In considering the AU’s role in peacebuilding, there seems to be a mismatch between objectives and outcomes. So, where can the AU provide more value?
There are several opportunities to bring post-conflict reconstruction and development back to the core of the AU’s peace and security work. One is the new Political Affairs, Peace and Security (PAPS) department that merged the AU’s political affairs and peace and security commissions. By linking the AU’s work on peace, security, politics and governance, its responses to instability should improve. With a synchronised institutional environment, PCRD policy can be better integrated with AU policy and strategy.
Another opportunity is the new AU Centre for Post-Conflict and Reconstruction and Development that is expected to start work in Cairo in 2022. When the AU’s institutional reforms are complete, the centre can link stakeholders in the AU Commission, regional economic communities and African states working on sustainable peace.
The centre will provide a new space, capacity and better positioning for the AU on peacebuilding. Success could hinge on how quickly the division of labour between the centre and PAPS is agreed upon, given their potential duplication of roles. PAPS Commissioner Ambassador Bankole Adeoye’s action plan suggests he is confident that the overlapping functions won’t present an insurmountable challenge. The plan highlights the full operation of the centre and its role in promoting coordination on PCRD work.
The new PCRD centre will provide better capacity for the AU to undertake more robust peacebuilding.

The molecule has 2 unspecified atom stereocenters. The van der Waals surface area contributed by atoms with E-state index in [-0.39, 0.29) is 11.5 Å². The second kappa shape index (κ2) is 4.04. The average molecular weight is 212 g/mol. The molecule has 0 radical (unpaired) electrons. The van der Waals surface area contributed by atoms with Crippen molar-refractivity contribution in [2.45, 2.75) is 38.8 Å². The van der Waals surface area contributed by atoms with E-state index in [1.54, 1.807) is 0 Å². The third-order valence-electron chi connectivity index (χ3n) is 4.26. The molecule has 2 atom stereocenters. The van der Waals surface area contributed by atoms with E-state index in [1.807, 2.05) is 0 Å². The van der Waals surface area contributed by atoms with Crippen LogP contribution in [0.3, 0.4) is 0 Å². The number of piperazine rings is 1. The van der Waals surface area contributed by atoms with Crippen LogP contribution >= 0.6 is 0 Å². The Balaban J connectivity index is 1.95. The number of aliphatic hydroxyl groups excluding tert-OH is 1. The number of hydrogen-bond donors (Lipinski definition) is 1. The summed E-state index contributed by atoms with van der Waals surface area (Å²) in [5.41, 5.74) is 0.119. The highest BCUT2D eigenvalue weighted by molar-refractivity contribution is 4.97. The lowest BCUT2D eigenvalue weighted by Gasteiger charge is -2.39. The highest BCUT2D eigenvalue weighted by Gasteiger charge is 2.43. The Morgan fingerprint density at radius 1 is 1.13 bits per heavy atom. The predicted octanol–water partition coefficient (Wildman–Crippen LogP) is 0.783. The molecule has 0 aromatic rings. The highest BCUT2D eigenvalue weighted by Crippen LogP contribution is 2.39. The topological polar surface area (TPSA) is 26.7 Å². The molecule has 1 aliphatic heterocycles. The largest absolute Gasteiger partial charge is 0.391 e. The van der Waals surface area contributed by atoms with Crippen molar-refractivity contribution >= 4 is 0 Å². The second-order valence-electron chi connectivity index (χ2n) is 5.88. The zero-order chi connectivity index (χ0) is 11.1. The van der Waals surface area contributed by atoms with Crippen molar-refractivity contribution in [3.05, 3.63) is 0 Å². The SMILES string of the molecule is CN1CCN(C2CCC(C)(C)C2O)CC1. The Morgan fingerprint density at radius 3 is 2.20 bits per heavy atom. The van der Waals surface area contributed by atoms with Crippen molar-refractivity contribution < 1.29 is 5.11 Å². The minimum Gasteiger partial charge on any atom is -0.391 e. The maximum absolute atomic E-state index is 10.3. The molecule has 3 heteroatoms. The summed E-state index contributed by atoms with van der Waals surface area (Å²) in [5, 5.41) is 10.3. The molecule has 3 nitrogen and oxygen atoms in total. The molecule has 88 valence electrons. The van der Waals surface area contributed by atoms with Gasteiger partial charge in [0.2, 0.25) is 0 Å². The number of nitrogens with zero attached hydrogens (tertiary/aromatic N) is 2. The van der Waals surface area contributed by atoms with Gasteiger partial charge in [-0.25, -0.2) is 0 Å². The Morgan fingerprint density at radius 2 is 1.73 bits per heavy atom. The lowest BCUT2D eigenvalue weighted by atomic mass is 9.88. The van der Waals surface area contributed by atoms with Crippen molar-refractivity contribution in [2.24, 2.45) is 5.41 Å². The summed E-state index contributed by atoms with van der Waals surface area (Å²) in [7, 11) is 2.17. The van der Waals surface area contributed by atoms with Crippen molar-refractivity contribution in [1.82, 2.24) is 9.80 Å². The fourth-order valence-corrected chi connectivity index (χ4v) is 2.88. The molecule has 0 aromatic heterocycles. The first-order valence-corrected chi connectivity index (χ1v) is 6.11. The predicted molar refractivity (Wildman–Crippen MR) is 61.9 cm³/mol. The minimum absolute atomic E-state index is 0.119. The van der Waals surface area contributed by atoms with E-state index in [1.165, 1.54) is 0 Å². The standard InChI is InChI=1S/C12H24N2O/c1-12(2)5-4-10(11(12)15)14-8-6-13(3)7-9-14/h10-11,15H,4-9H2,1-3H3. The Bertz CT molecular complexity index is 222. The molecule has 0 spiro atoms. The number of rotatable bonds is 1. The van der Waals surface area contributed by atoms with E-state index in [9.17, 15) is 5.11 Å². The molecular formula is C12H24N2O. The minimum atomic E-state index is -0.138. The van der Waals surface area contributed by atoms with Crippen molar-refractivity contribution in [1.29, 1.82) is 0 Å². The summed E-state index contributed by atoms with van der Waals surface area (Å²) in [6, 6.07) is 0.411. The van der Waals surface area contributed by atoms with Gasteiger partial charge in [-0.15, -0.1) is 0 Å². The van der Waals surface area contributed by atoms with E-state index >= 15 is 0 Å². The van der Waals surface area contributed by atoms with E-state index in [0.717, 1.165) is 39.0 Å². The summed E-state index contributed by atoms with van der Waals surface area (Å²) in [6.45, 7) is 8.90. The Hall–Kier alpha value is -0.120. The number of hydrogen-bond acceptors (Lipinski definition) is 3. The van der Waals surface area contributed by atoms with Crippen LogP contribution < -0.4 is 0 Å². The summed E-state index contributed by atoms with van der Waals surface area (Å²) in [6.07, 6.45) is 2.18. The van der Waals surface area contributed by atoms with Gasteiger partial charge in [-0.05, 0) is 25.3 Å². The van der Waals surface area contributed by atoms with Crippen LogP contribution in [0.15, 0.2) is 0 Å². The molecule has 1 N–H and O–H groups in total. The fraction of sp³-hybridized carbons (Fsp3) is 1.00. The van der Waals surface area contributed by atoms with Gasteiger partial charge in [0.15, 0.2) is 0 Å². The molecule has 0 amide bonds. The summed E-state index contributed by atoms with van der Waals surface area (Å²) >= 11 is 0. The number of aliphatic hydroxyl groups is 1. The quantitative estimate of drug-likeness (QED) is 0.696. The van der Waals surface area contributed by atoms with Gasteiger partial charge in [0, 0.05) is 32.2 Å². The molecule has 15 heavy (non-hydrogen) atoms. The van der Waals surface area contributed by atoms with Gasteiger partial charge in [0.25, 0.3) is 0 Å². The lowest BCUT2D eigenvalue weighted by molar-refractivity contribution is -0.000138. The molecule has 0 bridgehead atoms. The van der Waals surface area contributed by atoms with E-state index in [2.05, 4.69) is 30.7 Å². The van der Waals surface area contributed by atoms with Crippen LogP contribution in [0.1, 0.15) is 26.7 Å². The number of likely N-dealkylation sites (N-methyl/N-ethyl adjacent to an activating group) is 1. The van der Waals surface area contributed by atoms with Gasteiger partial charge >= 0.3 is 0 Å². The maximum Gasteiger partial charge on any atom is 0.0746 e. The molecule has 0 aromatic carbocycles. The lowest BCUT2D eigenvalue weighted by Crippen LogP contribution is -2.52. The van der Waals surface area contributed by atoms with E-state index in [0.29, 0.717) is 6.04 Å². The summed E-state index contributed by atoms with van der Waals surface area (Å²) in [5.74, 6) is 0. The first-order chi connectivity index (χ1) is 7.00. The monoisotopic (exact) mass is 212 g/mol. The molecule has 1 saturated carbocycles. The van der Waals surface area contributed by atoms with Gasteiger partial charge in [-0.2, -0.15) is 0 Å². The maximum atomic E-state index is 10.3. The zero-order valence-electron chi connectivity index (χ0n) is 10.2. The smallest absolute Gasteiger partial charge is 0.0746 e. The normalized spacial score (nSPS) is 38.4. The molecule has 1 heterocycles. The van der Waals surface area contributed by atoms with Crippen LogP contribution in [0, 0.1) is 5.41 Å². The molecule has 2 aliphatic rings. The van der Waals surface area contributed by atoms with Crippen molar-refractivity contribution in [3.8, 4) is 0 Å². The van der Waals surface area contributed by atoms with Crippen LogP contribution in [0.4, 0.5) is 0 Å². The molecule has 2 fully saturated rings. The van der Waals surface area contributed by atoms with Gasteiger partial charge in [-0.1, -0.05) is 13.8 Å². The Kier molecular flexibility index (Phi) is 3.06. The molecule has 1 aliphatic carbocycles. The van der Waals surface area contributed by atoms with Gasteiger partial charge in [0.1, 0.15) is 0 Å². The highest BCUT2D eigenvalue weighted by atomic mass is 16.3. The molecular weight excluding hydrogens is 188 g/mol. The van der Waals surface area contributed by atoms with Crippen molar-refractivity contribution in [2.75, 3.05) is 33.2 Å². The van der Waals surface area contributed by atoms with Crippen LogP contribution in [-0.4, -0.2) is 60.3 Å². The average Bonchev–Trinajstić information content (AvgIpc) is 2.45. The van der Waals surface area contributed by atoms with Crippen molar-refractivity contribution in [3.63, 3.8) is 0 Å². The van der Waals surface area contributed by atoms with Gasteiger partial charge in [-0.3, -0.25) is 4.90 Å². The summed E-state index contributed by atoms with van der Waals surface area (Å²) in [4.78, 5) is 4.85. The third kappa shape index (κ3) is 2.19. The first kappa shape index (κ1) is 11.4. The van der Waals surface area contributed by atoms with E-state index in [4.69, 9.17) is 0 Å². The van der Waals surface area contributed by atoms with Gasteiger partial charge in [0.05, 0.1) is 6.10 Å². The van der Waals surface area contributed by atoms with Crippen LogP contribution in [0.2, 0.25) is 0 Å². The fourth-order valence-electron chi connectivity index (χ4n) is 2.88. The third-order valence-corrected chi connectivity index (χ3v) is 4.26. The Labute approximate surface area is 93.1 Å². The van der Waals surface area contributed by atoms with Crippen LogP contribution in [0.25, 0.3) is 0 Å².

With the spotlight on peacebuilding this week, the AU should consider four steps to increase its impact across the continent. First, it should kick-start a review and alignment of AU PCRD approaches to match the current nature of conflict in Africa, including the growing threat of climate change.
Second, it should revitalise the African Solidarity Initiative. Progress on increasing the contributions to the AU Peace Fund shows a growing appetite among member states to mobilise continental resources. Coordination between governments, regional economic communities, the United Nations and the European Union is also essential.
Third, innovative approaches such as those in The Gambia would prevent the AU from spreading itself too thin and having little impact on the ground. In doing so, the AU should work closely with local and national actors, including civil society organisations, which could spearhead PCRD implementation.
Most fundamentally, the AU and its member states must commit to unravelling the problem of recurring conflicts. This requires going back to the drawing board and adhering to the AU’s peace, security and democratic governance norms and principles.
Written by Gustavo de Carvalho, Senior Researcher, Chido Mutangadura, Consultant and Dawit Yohannes, Senior Researcher, Peace Operations and Peacebuilding, ISS Pretoria. Republished with permission from ISS Africa. The original article can be found here.